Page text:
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T1 - Appropriateness of antiplatelet therapy for primary and secondary cardio- and cerebrovascular prevention in acutely hospitalized older people

AU - Ardoino, Ilaria

AU - Rossio, Raffaella

AU - Di Blanca, Donnatella

AU - Nobili, Alessandro

AU - Pasina, Luca

AU - Mannucci, Pier Mannuccio

AU - Peyvandi, Flora

AU - Franchi, Carlotta

PY - 2017

Y1 - 2017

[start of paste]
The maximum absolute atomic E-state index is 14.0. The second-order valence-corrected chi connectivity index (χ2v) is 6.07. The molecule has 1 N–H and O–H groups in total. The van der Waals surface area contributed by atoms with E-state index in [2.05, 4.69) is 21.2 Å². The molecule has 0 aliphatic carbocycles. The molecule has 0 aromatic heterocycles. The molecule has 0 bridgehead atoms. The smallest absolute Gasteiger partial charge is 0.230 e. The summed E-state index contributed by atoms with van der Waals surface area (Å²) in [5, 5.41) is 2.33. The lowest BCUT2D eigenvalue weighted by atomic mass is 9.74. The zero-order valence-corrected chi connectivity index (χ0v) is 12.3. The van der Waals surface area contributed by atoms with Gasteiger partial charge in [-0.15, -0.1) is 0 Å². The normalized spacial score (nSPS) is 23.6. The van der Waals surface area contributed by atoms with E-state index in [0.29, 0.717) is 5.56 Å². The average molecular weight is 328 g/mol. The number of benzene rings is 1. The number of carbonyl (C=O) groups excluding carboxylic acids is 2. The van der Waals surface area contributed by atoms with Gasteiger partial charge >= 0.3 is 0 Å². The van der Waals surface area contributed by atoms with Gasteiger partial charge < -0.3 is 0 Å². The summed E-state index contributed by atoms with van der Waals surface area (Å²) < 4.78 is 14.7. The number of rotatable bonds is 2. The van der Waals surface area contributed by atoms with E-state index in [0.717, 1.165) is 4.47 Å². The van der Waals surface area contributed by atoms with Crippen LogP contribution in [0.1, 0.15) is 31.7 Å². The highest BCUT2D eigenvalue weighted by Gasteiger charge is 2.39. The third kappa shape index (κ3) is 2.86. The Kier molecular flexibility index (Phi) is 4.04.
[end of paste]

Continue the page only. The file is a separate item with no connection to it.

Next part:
N2 - Aims: Antiplatelet therapy is recommended for the secondary prevention of cardio- and cerebrovascular disease, but for primary prevention it is advised only in patients at very high risk. With this background, this study aims to assess the appropriateness of antiplatelet therapy in acutely hospitalized older people according to their risk profile. Methods: Data were obtained from the REPOSI register held in Italian and Spanish internal medicine and geriatric wards in 2012 and 2014. Hospitalized patients aged ≥65 assessable at discharge were selected. Appropriateness of the antiplatelet therapy was evaluated according to their primary or secondary cardiovascular prevention profiles. Results: Of 2535 enrolled patients, 2199 were assessable at discharge. Overall 959 (43.6%, 95% CI 41.5-45.7) were prescribed an antiplatelet drug, aspirin being the most frequently chosen. Among patients prescribed for primary prevention, just over half were inappropriately prescribed (52.1%), being mainly overprescribed (155/209 patients, 74.2%). On the other hand, there was also a high rate of inappropriate underprescription in the context of secondary prevention (222/726 patients, 30.6%, 95% CI 27.3-34.0%). Conclusions: This study carried out in acutely hospitalized older people shows a high degree of inappropriate prescription among patients prescribed with antiplatelets for primary prevention, mainly due to overprescription. Further, a large proportion of patients who had had overt cardio- or cerebrovascular disease were underprescribed, in spite of the established benefits of antiplatelet drugs in the context of secondary prevention.